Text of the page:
Determinants of Variation in State Concealed Carry Laws, 1970–2017

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College of Arts Humanities and Social Sciences, Sociology and Criminology


Concealed carry laws, Guns, Gun control, Gun rights, Politics, Racial threat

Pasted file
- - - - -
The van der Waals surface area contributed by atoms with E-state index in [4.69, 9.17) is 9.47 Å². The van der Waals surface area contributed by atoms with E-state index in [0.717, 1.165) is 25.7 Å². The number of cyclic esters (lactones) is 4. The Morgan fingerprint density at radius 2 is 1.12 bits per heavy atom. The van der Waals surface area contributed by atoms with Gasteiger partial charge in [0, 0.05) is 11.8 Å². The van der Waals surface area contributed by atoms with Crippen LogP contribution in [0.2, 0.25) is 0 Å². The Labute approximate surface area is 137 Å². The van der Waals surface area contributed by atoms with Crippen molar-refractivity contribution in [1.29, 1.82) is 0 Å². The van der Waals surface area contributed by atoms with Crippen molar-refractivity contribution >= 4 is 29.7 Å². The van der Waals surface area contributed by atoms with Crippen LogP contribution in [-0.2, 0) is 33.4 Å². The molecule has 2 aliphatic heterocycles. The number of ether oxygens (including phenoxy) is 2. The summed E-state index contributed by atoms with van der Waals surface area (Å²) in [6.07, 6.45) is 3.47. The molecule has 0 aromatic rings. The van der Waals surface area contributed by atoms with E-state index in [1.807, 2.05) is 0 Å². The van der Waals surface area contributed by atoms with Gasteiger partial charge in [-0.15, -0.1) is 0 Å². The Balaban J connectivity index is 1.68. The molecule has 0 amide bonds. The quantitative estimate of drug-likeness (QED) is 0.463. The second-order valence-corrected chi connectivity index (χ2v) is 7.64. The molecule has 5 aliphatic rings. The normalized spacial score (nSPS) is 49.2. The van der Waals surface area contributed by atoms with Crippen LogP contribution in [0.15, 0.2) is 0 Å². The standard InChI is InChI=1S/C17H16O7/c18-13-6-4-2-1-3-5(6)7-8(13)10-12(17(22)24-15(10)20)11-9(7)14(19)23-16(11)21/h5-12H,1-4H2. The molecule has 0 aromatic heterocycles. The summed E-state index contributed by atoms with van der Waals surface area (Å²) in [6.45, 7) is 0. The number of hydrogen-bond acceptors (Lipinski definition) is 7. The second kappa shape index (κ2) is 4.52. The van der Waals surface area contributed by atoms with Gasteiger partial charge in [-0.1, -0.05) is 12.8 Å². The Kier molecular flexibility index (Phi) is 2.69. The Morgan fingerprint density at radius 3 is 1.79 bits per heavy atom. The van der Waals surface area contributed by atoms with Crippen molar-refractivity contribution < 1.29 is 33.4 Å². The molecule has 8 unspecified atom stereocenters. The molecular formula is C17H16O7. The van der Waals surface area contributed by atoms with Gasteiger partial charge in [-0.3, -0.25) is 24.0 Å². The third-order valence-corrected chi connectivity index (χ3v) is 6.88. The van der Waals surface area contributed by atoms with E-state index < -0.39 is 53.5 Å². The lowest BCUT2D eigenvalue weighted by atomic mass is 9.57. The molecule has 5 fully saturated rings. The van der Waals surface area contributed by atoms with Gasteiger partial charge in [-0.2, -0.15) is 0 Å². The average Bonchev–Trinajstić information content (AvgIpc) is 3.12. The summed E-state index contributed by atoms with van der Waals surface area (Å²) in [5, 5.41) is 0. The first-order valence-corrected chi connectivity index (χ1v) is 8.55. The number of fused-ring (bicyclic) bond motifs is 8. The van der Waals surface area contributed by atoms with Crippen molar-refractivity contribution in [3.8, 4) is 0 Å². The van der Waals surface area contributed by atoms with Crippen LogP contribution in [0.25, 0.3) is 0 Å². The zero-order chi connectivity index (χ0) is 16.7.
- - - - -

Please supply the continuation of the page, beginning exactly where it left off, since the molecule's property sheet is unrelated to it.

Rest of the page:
Why do some U.S. states have more permissive concealed carry weapons (CCW) laws than other states? To answer this question, this study tests several plausible social, political, and economic factors thought to affect the likelihood of this outcome over several decades. Models estimated using random‐effects ordered logistic regression reveal that theoretical accounts based on partisan politics, gendered politics, economic threat, and racial threat largely explain variation in CCW laws over time. Tests for interactions, however, reveal that the influence of gubernatorial politics varies according to Republican strength in the legislature and by region. Also, the impact of racial threat on CCW laws is dependent on the crime rate. Overall, this research advances the literature by simultaneously assessing all plausible state‐level CCW policies, incorporating novel threat and political predictors, and utilizing a larger sample size than prior studies.

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